It is appropriate to hold a press conference when you have significant hard news to release and want to convey it to a broad audience. A successful press conference depends on being well-organized and presenting your news clearly and concisely.
► Pick an easily accessible site. Your location should be convenient for the media to access and, when possible, relevant to the news you have to announce. (For example, a press conference on a judicial emergency might be held near the courthouse.) There should be enough space for the anticipated number of reporters, as well as any invited guests. Remember to obtain a permit in advance, if needed. Post signs to guide people to the press conference area.
► Hold it at the right time. Timing is very important for press conferences. The best choices for coverage are usually Tuesday through Thursday, in the late morning or early afternoon (between 10 am and 2 pm), so that reporters can meet their deadlines. Avoid competing with other events happening at the same time as your event. Contact your local Associated Press wire bureau to find out what is on its “daybook” — a listing of events happening in a particular area on a particular day.
► Make it visual. Consider the visual impact of your event — especially for photographers and TV cameras. Display a banner behind the speakers and on the podium. Be sure these are easy to read and on message. Where appropriate, use organizational logos.
► Create a media-friendly set-up. The set-up should include a podium and, typically, a microphone for the speakers to use when delivering their comments. Depending on your venue, you can also provide chairs for the speakers and/or attendees. Be sure the media have an unobstructed view of the speakers. And if the press conference is indoors, remember to leave a clear space and a place for TV cameras to plug in if needed.
► Have an audience. If space permits, invite your allies to attend, so they can be part of your work and also help share your message. Think about including other organizations or prominent individuals in the press conference to add appeal for the media.
► Invite the media. For daily publications, send out a media advisory via email and/or fax three to four days before the press conference. Make sure to include wire services (such as the Associated Press and the Jewish Telegraphic Agency) that have daybooks. For weekly publications, it is helpful to send information a few weeks ahead. And for all media, be sure to place a reminder call one or two days before the event.
► Prepare take-away materials. Prepare a press kit to hand out to media representatives at the event. Contents of this kit could include fact sheets, a press release (if appropriate, or the media advisory), materials from coalition partners, biographies of the speakers, charts, etc. Avoid overwhelming the media with too much paper — include only vital information that a reporter must have to write his or her story. And be sure to include contact information for someone who can be reached after the event to answer any follow-up questions.
► Greet the media. Secure a table where you can welcome media representatives and have them complete a sign-in sheet with their contact information. This sheet will help you track which media outlets attend and provide easy access for any follow-up. It is important to have everything ready at least 30 minutes prior to your press conference. The media will often arrive early to set up equipment and review the press kit.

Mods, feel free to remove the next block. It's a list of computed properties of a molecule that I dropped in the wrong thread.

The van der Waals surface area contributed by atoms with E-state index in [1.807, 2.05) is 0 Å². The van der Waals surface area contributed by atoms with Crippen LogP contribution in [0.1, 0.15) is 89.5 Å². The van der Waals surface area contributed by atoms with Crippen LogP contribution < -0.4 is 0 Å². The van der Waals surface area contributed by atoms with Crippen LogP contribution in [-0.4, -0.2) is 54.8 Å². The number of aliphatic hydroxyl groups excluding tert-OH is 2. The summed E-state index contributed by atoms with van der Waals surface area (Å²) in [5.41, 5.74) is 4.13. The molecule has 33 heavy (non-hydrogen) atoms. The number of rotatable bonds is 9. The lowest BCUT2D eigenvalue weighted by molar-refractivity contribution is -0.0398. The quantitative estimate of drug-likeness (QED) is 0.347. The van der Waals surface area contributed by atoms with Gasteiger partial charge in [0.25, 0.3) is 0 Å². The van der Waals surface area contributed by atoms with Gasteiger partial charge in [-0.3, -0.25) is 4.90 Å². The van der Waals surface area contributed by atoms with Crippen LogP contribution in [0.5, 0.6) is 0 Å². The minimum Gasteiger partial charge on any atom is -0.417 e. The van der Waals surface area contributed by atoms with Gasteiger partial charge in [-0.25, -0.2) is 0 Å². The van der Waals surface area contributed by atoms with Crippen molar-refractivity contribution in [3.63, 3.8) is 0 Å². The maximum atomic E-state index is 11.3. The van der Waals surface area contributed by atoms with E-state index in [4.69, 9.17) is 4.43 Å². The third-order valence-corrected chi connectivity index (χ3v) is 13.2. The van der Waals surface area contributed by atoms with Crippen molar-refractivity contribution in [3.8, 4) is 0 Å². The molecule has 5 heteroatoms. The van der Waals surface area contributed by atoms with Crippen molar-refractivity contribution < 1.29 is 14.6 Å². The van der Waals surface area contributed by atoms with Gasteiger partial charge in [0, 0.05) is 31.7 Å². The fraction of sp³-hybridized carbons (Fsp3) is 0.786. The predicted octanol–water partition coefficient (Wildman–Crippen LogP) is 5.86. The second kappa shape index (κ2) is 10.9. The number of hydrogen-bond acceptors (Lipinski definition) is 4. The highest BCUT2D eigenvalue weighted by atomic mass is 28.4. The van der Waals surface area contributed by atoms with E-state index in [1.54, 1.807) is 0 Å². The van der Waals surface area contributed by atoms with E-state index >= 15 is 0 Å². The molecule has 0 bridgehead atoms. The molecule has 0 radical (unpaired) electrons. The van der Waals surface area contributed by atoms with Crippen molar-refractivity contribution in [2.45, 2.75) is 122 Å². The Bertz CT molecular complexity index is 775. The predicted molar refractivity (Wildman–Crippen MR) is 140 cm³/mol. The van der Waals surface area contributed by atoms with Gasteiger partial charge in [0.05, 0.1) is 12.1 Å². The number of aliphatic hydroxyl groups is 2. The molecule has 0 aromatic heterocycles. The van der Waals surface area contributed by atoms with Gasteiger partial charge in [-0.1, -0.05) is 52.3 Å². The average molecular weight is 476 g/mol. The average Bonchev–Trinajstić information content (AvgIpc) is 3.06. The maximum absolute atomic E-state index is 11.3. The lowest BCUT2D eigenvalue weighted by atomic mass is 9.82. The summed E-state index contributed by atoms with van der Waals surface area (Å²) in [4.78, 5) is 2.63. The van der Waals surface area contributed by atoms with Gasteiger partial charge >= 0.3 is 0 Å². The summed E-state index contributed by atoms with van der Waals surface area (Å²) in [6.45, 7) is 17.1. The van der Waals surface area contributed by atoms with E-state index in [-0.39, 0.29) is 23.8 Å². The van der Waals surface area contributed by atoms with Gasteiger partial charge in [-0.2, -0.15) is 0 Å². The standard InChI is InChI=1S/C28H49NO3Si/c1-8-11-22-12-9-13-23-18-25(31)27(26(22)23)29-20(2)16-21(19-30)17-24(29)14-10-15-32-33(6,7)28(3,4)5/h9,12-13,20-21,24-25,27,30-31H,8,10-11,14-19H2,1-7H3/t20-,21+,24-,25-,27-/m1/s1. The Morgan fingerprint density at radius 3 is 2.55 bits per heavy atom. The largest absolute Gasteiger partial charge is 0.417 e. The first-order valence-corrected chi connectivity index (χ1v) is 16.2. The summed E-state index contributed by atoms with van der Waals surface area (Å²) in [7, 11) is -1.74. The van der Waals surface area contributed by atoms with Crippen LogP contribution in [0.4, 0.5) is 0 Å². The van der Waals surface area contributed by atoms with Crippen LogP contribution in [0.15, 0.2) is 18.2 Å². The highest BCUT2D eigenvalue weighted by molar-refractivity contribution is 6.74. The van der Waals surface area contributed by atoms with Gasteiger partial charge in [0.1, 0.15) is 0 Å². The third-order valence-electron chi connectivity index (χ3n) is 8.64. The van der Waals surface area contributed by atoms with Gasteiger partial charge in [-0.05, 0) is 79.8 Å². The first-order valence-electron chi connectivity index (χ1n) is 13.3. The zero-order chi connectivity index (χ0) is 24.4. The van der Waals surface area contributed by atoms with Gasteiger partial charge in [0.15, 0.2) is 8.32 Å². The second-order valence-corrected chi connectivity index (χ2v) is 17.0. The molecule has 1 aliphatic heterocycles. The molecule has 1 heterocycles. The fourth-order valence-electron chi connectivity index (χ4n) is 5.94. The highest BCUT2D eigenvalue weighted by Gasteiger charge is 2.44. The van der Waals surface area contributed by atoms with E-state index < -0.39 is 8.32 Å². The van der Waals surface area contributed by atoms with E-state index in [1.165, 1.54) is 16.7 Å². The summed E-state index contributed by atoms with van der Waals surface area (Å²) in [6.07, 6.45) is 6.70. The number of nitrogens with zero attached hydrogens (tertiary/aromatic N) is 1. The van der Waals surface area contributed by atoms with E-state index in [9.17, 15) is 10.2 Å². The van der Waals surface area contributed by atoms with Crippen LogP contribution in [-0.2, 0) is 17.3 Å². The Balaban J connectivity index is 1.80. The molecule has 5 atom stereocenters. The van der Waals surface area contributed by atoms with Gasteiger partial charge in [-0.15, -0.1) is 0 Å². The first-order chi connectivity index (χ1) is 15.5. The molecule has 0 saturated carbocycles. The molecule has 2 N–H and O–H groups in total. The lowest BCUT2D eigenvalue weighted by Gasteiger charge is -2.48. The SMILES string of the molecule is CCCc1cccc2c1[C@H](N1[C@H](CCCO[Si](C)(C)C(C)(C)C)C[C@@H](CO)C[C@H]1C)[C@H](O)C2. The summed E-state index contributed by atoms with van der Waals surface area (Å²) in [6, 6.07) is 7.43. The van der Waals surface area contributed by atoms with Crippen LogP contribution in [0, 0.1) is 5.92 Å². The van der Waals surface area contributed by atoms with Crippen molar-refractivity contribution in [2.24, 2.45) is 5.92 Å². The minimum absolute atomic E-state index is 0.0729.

► Use a moderator. You should select a moderator who can introduce the speakers and facilitate a Q & A session with reporters. The moderator can also control the process and keep reporters on the subject. If a reporter digresses, the moderator can return the focus by saying such things as, “That is an interesting point, but we are here today to discuss…” The moderator should also be prepared, in a subtle and polite manner, to ask speakers who run past their allotted time to wrap up.
► Prepare your speakers. Usually, you should select no more than two to four people to speak. Each speaker should relay a specific part of the message — reporters do not need or want to hear multiple speakers repeating the same things. Speakers should practice prior to the press conference so they are well prepared and able to stay on message. Speakers should share their statements with one another in advance if possible.
► Have an agenda. Start promptly. It is unprofessional to keep the media waiting. The moderator should introduce the speakers, and then each speaker should talk for two to five minutes, depending on the number of speakers. Keeping the speakers to a short amount of time will help ensure they stay on message. The moderator should then facilitate a short Q & A session with journalists. The entire press conference should not last more than one hour, including the Q & A. Therefore, the presentation portion should be 20 to 30 minutes long.
► Arrange individual interviews after the conference. Reporters often want one-on-one interviews with speakers after the Q & A period. This is a chance to clarify or cover information not brought out in the Q & A. However, speakers need to continue to stay on message and keep their answers short and direct.
► Follow up. Make sure someone is available to respond to questions that reporters might have after the press conference ends and that you provide reporters with a phone number that they can call if they have any additional questions. Send thank-you notes to attendees, reminding them whom to contact for further information. And distribute press kits to key media representatives who were unable to attend.